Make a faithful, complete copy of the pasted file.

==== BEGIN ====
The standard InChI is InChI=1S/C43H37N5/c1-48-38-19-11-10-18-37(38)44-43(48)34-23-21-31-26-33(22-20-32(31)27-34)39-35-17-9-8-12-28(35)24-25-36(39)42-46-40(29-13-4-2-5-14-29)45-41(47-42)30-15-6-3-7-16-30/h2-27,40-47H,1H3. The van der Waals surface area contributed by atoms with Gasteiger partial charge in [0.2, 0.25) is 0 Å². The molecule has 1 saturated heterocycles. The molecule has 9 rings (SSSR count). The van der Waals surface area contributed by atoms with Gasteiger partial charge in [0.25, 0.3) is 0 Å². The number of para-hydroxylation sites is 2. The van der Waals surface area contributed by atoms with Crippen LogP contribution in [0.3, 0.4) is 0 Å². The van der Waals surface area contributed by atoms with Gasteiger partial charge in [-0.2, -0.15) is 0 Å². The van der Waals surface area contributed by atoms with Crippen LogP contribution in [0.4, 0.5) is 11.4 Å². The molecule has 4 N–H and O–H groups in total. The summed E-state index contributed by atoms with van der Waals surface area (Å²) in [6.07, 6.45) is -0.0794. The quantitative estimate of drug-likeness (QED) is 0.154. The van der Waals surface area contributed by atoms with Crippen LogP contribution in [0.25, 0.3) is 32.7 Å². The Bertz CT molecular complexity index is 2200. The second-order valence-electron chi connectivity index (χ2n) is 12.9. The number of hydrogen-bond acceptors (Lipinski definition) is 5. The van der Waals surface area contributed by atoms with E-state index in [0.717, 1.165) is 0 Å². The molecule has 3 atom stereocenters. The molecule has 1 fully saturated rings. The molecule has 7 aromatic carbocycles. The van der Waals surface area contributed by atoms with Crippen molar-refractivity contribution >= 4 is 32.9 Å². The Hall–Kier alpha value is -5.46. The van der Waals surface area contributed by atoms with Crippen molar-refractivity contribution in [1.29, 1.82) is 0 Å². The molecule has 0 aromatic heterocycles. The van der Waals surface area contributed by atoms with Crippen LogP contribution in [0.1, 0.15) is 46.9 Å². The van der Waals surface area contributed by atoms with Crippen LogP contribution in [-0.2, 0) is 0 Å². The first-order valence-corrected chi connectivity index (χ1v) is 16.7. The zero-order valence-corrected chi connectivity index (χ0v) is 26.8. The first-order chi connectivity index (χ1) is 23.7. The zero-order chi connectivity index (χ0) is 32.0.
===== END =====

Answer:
The standard InChI is InChI=1S/C43H37N5/c1-48-38-19-11-10-18-37(38)44-43(48)34-23-21-31-26-33(22-20-32(31)27-34)39-35-17-9-8-12-28(35)24-25-36(39)42-46-40(29-13-4-2-5-14-29)45-41(47-42)30-15-6-3-7-16-30/h2-27,40-47H,1H3. The van der Waals surface area contributed by atoms with Gasteiger partial charge in [0.2, 0.25) is 0 Å². The molecule has 1 saturated heterocycles. The molecule has 9 rings (SSSR count). The van der Waals surface area contributed by atoms with Gasteiger partial charge in [0.25, 0.3) is 0 Å². The number of para-hydroxylation sites is 2. The van der Waals surface area contributed by atoms with Crippen LogP contribution in [0.3, 0.4) is 0 Å². The van der Waals surface area contributed by atoms with Gasteiger partial charge in [-0.2, -0.15) is 0 Å². The van der Waals surface area contributed by atoms with Crippen LogP contribution in [0.4, 0.5) is 11.4 Å². The molecule has 4 N–H and O–H groups in total. The summed E-state index contributed by atoms with van der Waals surface area (Å²) in [6.07, 6.45) is -0.0794. The quantitative estimate of drug-likeness (QED) is 0.154. The van der Waals surface area contributed by atoms with Crippen LogP contribution in [0.25, 0.3) is 32.7 Å². The Bertz CT molecular complexity index is 2200. The second-order valence-electron chi connectivity index (χ2n) is 12.9. The number of hydrogen-bond acceptors (Lipinski definition) is 5. The van der Waals surface area contributed by atoms with E-state index in [0.717, 1.165) is 0 Å². The molecule has 3 atom stereocenters. The molecule has 1 fully saturated rings. The molecule has 7 aromatic carbocycles. The van der Waals surface area contributed by atoms with Crippen molar-refractivity contribution >= 4 is 32.9 Å². The Hall–Kier alpha value is -5.46. The van der Waals surface area contributed by atoms with Crippen molar-refractivity contribution in [1.29, 1.82) is 0 Å². The molecule has 0 aromatic heterocycles. The van der Waals surface area contributed by atoms with Crippen LogP contribution in [0.1, 0.15) is 46.9 Å². The van der Waals surface area contributed by atoms with Crippen LogP contribution in [-0.2, 0) is 0 Å². The first-order valence-corrected chi connectivity index (χ1v) is 16.7. The zero-order valence-corrected chi connectivity index (χ0v) is 26.8. The first-order chi connectivity index (χ1) is 23.7. The zero-order chi connectivity index (χ0) is 32.0.